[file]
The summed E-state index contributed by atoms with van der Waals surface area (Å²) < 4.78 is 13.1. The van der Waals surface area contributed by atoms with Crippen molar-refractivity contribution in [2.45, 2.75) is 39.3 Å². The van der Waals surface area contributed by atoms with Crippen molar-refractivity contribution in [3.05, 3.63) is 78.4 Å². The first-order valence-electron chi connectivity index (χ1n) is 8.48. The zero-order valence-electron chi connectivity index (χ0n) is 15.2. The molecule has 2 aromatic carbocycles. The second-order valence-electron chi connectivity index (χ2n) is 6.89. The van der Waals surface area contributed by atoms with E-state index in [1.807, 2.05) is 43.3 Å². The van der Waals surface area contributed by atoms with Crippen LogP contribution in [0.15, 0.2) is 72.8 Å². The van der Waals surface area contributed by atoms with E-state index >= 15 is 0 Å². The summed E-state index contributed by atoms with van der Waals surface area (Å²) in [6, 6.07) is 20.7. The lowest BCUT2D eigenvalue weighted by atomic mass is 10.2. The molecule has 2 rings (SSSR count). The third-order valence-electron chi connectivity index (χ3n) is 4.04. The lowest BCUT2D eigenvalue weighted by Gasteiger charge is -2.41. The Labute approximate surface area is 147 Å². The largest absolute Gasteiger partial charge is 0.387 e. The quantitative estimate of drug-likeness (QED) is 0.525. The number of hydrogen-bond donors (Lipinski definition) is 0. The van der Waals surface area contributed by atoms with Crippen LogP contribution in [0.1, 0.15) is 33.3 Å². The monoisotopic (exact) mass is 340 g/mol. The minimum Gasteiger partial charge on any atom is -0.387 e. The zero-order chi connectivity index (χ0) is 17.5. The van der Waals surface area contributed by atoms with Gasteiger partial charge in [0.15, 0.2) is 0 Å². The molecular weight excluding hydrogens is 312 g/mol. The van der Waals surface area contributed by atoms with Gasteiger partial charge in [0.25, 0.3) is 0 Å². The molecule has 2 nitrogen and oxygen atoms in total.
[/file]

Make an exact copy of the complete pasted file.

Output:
The summed E-state index contributed by atoms with van der Waals surface area (Å²) < 4.78 is 13.1. The van der Waals surface area contributed by atoms with Crippen molar-refractivity contribution in [2.45, 2.75) is 39.3 Å². The van der Waals surface area contributed by atoms with Crippen molar-refractivity contribution in [3.05, 3.63) is 78.4 Å². The first-order valence-electron chi connectivity index (χ1n) is 8.48. The zero-order valence-electron chi connectivity index (χ0n) is 15.2. The molecule has 2 aromatic carbocycles. The second-order valence-electron chi connectivity index (χ2n) is 6.89. The van der Waals surface area contributed by atoms with E-state index in [1.807, 2.05) is 43.3 Å². The van der Waals surface area contributed by atoms with Crippen LogP contribution in [0.15, 0.2) is 72.8 Å². The van der Waals surface area contributed by atoms with E-state index >= 15 is 0 Å². The summed E-state index contributed by atoms with van der Waals surface area (Å²) in [6, 6.07) is 20.7. The lowest BCUT2D eigenvalue weighted by atomic mass is 10.2. The molecule has 2 rings (SSSR count). The third-order valence-electron chi connectivity index (χ3n) is 4.04. The lowest BCUT2D eigenvalue weighted by Gasteiger charge is -2.41. The Labute approximate surface area is 147 Å². The largest absolute Gasteiger partial charge is 0.387 e. The quantitative estimate of drug-likeness (QED) is 0.525. The number of hydrogen-bond donors (Lipinski definition) is 0. The van der Waals surface area contributed by atoms with Crippen LogP contribution in [0.1, 0.15) is 33.3 Å². The monoisotopic (exact) mass is 340 g/mol. The minimum Gasteiger partial charge on any atom is -0.387 e. The zero-order chi connectivity index (χ0) is 17.5. The van der Waals surface area contributed by atoms with Gasteiger partial charge in [0.15, 0.2) is 0 Å². The molecular weight excluding hydrogens is 312 g/mol. The van der Waals surface area contributed by atoms with Gasteiger partial charge in [0.25, 0.3) is 0 Å². The molecule has 2 nitrogen and oxygen atoms in total.